Kavalier & Clay

I finished reading Kavalier & Clay! Come talk to me about it! :D

I did not expect this book would end up hitting me so hard in the FAMILY FEELS at the end there. omg.

I wanted Sammy to stay, but I think it's also clearer to the reader than it is to Joe & Rosa (because they care about him too much to be objective) why he feels so trapped by his life, and why he has to leave and try making a new life for himself elsewhere. It's abundantly clear, though, that he has a place with them if he wants it, and that all of them (Tommy included) still think of him as family. (Further complicating things, aren't he and Rosa still legally married at this point?)

Besides, given the way changes of fortune/changes of mind in this book tend to go, he could be back TOMORROW.

So I will just think happy thoughts about Sammy having a good, or at least fulfilling, life in LA, NOT running afoul of the McCarthyists too badly, staying in touch with Joe and Rosa and Tommy, and being able to come see them whenever he wants. Meanwhile Joe and Rosa are basically Will Eisner, making groundbreaking comics for grown-ups at Empire Comics, and Sammy collaborates with them sometimes. AND NOTHING BAD HAPPENS TO ANY OF THEM EVER. LA LA LA LA.

Those of you who've read it: what did you think of the ending?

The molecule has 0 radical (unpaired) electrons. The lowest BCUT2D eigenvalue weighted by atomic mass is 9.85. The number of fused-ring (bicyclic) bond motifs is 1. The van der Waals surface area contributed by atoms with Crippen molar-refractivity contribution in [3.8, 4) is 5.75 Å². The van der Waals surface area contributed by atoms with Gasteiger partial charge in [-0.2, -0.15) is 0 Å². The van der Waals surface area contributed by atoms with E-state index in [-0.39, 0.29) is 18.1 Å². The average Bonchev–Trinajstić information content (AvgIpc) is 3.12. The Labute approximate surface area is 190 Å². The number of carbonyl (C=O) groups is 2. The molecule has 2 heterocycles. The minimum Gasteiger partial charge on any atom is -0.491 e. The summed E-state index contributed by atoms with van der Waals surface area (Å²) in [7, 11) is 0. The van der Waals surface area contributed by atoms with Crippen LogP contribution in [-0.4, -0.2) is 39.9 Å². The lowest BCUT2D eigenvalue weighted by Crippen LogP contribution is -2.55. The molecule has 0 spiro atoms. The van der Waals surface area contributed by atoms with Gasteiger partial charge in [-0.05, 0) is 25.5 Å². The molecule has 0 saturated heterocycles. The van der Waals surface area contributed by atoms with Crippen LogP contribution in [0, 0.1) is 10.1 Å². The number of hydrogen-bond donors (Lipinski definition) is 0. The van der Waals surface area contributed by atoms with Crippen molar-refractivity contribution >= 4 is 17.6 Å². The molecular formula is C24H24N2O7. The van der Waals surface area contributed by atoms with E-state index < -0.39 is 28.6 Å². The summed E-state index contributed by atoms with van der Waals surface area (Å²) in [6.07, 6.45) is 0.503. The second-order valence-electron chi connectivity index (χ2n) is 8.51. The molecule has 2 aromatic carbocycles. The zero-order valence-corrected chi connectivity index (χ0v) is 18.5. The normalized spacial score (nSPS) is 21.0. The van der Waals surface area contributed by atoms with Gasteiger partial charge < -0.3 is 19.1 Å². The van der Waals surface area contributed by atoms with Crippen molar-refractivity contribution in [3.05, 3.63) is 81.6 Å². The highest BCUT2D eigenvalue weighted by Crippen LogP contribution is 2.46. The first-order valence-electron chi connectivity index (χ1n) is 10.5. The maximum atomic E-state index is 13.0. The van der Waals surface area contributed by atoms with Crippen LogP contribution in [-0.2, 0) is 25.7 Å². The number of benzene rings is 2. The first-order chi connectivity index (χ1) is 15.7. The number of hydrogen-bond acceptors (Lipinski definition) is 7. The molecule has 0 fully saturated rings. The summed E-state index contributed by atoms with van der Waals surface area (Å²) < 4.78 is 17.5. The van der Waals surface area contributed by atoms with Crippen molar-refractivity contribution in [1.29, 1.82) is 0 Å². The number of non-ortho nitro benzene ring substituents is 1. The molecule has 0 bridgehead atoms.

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We got a 2012 Random House trade paperback edition of the book; here's the info on the extra stories as copied from the title page verso:
"Breakfast in the Wreck" was originally published as "An Untold Tale of Kavalier & Clay: Breakfast in the Wreck" in The Virginia Quarterly Review (Spring 2004)
"The Return of the Amazing Cavalieri" was first published in McSweeney's no. 7.
"The Crossover" was originally published as "Introduction" in The Escapists (Dark Horse Books, 2007)
"Fifty Dollars Takes it Home" was originally published as "A Postscript" in Zap! Pow! Bam! The Superhero: The Golden Age of Comic Books, 1938–1950 (The William Breman Jewish Heritage & Holocaust Museum, 2004).

The first two are deleted scenes from the novel. He wrote he regretted taking one of them out, but not the other, and he left guessing which is which as an exercise for the reader. (I have my guesses but will wait until you've read them to compare notes with you.)

The Escapists was a spin-off comic book series that imagined three young fans reviving The Escapist as a comic book. I haven't read it.

It looks like Chabon can't quite let go of these characters; he says in "Odds and Ends," the section with the extra stories in our copy, that he has been asked repeatedly for a sequel, and he means to do it—but maybe after writing all the other books that he's going to write.

I think I haven't said that one of my favorite things about the novel was the interplay between what was happening in the characters' lives and what happened in their characters' lives.
Oh, thank you so much! :D Definitely looking forward to tracking these down.

It really delights me that he can't seem to leave the world alone, and a sequel would be wonderful. (One of the things I liked about the book was all the hints that he'd thought out the entire thing right up to the present day -- the glimpses of, say, future!Sam being a guest at comics conventions and so forth.)